It started as a loose collection of sky-watchers, who braved the cold on countless nights to catch the shimmering colors of the aurora borealis dancing above them.
It developed into a friendly argument between amateurs and experts, which erupted over beers one evening at a pub in Calgary, Canada.
And it ended this week, with a peer-reviewed paper in a well-known scientific journal.
Researchers have discovered a new type of the aurora, also known in Europe and North America as the Northern Lights. The newly described phenomenon appears as a narrow, glowing ribbon of lavender and emerald, emblazoned in the sky from east to west.
This new feature differs from the long-studied “classical” aurora in several ways. It can be seen from much closer to the equator than its more famous twin, and it emanates from a spot twice as high in the sky. It was also first described and studied not by cultivated researchers—like those who coined the moniker aurora borealis—but by devoted amateurs. They were among the first to photograph the ethereal streak of purple light, and they were the first to give it a name.
That name is Steve. The discovery of Steve is described in a paper published Wednesday in Science Advances.
It’s a scientific accomplishment that would make headlines even if amateurs had not taken part—or if it had recieved a less remarkable name. Scientists have not discovered a new aurora-related phenomenon since the early 1990s, said Lawrence Lyons, a professor of physics at UCLA who was not connected with the paper.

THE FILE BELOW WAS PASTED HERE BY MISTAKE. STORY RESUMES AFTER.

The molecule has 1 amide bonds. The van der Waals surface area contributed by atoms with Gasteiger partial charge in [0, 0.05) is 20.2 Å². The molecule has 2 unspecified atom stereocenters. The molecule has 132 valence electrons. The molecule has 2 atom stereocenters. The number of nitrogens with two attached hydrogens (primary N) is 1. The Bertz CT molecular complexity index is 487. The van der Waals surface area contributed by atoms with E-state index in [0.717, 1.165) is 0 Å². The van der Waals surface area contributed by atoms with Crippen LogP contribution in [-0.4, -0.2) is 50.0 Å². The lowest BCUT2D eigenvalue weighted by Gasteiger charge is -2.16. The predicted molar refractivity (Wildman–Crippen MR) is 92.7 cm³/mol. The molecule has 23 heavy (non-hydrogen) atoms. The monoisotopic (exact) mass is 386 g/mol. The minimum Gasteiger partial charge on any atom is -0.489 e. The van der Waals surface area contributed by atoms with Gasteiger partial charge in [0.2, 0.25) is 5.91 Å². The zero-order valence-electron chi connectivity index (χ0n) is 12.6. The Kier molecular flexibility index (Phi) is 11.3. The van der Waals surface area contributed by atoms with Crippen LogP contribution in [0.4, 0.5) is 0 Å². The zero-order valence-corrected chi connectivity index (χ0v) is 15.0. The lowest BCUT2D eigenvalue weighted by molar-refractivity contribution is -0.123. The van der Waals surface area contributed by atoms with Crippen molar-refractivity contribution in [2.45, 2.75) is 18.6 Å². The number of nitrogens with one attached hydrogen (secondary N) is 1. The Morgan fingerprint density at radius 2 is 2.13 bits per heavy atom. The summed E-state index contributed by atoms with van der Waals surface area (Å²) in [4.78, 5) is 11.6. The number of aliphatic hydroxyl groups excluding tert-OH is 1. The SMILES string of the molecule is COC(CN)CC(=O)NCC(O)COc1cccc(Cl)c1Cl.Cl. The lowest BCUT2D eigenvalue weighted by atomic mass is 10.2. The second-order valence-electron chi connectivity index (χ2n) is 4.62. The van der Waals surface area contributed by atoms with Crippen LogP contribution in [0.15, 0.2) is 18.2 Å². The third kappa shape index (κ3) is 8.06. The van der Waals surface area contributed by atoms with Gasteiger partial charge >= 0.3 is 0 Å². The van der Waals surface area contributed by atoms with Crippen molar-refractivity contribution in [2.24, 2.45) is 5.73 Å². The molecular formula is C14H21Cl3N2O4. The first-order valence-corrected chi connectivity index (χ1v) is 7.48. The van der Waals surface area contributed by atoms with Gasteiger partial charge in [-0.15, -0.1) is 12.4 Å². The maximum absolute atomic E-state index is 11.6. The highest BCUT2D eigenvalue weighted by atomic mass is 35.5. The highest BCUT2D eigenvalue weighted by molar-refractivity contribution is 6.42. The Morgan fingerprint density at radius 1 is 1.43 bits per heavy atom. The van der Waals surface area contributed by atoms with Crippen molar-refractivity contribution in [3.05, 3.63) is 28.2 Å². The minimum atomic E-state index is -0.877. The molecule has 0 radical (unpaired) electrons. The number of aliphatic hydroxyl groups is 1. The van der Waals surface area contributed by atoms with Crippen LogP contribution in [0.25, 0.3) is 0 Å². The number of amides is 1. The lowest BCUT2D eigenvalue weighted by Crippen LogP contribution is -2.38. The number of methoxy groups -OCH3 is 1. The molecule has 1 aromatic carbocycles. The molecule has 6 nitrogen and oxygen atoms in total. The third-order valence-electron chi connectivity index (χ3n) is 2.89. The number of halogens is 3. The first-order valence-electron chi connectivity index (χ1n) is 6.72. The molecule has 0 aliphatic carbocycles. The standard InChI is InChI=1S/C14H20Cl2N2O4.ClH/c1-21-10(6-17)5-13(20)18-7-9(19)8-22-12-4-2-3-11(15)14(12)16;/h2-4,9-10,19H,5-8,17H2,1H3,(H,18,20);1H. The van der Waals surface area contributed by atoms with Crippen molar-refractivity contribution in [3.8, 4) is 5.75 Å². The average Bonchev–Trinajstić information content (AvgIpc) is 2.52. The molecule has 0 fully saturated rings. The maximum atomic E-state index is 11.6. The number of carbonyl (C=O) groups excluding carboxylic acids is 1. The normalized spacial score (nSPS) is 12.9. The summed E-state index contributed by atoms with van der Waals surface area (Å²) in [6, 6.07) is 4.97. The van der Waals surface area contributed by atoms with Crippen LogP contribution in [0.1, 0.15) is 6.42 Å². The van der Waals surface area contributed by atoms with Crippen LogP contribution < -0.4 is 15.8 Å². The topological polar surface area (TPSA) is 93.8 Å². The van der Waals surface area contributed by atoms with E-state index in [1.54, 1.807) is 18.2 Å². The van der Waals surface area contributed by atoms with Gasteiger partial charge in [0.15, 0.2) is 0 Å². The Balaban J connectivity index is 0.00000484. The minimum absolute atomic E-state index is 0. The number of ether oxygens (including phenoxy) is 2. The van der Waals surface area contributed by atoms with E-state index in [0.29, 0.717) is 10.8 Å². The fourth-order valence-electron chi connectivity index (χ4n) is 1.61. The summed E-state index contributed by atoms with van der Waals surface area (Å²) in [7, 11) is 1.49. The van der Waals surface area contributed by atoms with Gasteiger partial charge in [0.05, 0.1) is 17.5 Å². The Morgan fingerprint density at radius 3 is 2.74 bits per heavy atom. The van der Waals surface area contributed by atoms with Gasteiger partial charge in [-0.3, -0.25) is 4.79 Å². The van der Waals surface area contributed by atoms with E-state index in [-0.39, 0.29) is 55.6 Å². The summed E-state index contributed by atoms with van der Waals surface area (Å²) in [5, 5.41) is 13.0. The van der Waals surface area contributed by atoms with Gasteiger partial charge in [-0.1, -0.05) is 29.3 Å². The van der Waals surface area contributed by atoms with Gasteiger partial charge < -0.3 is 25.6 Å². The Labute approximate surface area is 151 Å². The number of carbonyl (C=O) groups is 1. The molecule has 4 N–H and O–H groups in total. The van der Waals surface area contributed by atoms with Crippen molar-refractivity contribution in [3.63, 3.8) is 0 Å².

“I’ve never seen something this new discovered by citizen scientists in the aurora before,” he told me. “Finding something you can identify as a new structure in the aurora is relatively unusual. The last major thing was poleward boundary intensification, and you can find that name used back over 20 years ago.”
The discovery is all the more remarkable because Steve’s pioneers did not intend to find a new phenomenon: They just wanted to admire nature. Take Chris Ratzlaff, for instance. Four years ago, he went out one night to watch and photograph the aurora near his home in Calgary, Alberta.
By itself, this was nothing unusual. Though Ratzlaff is a software developer by day, he helps run a Facebook group for aurora watchers in his province, and he has traveled to see the lights around the world. “I don’t make any income from it, but it’s certainly more …read more
Source:: The Atlantic – Best of